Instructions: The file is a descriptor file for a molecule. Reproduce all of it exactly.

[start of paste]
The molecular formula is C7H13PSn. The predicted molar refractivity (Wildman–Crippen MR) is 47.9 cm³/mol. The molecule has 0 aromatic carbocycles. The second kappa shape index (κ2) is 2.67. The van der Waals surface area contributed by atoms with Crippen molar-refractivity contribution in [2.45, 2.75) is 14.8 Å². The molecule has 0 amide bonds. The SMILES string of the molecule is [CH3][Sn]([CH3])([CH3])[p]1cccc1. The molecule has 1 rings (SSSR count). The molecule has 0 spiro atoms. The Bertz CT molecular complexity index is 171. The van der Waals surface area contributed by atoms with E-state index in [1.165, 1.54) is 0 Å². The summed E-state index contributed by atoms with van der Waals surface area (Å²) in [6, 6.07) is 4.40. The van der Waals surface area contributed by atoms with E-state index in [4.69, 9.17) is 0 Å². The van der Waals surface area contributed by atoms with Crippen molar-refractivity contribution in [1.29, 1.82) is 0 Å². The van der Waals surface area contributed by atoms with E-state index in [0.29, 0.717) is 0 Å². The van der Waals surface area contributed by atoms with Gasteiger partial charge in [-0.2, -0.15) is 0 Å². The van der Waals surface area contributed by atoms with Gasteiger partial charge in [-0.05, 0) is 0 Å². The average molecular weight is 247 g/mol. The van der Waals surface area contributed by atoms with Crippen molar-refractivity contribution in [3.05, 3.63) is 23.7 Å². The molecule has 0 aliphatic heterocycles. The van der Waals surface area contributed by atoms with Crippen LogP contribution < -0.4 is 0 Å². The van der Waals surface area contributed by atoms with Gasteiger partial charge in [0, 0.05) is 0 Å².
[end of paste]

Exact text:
The molecular formula is C7H13PSn. The predicted molar refractivity (Wildman–Crippen MR) is 47.9 cm³/mol. The molecule has 0 aromatic carbocycles. The second kappa shape index (κ2) is 2.67. The van der Waals surface area contributed by atoms with Crippen molar-refractivity contribution in [2.45, 2.75) is 14.8 Å². The molecule has 0 amide bonds. The SMILES string of the molecule is [CH3][Sn]([CH3])([CH3])[p]1cccc1. The molecule has 1 rings (SSSR count). The molecule has 0 spiro atoms. The Bertz CT molecular complexity index is 171. The van der Waals surface area contributed by atoms with E-state index in [1.165, 1.54) is 0 Å². The summed E-state index contributed by atoms with van der Waals surface area (Å²) in [6, 6.07) is 4.40. The van der Waals surface area contributed by atoms with E-state index in [4.69, 9.17) is 0 Å². The van der Waals surface area contributed by atoms with Crippen molar-refractivity contribution in [1.29, 1.82) is 0 Å². The van der Waals surface area contributed by atoms with E-state index in [0.29, 0.717) is 0 Å². The van der Waals surface area contributed by atoms with Gasteiger partial charge in [-0.2, -0.15) is 0 Å². The van der Waals surface area contributed by atoms with Gasteiger partial charge in [-0.05, 0) is 0 Å². The average molecular weight is 247 g/mol. The van der Waals surface area contributed by atoms with Crippen molar-refractivity contribution in [3.05, 3.63) is 23.7 Å². The molecule has 0 aliphatic heterocycles. The van der Waals surface area contributed by atoms with Crippen LogP contribution < -0.4 is 0 Å². The van der Waals surface area contributed by atoms with Gasteiger partial charge in [0, 0.05) is 0 Å².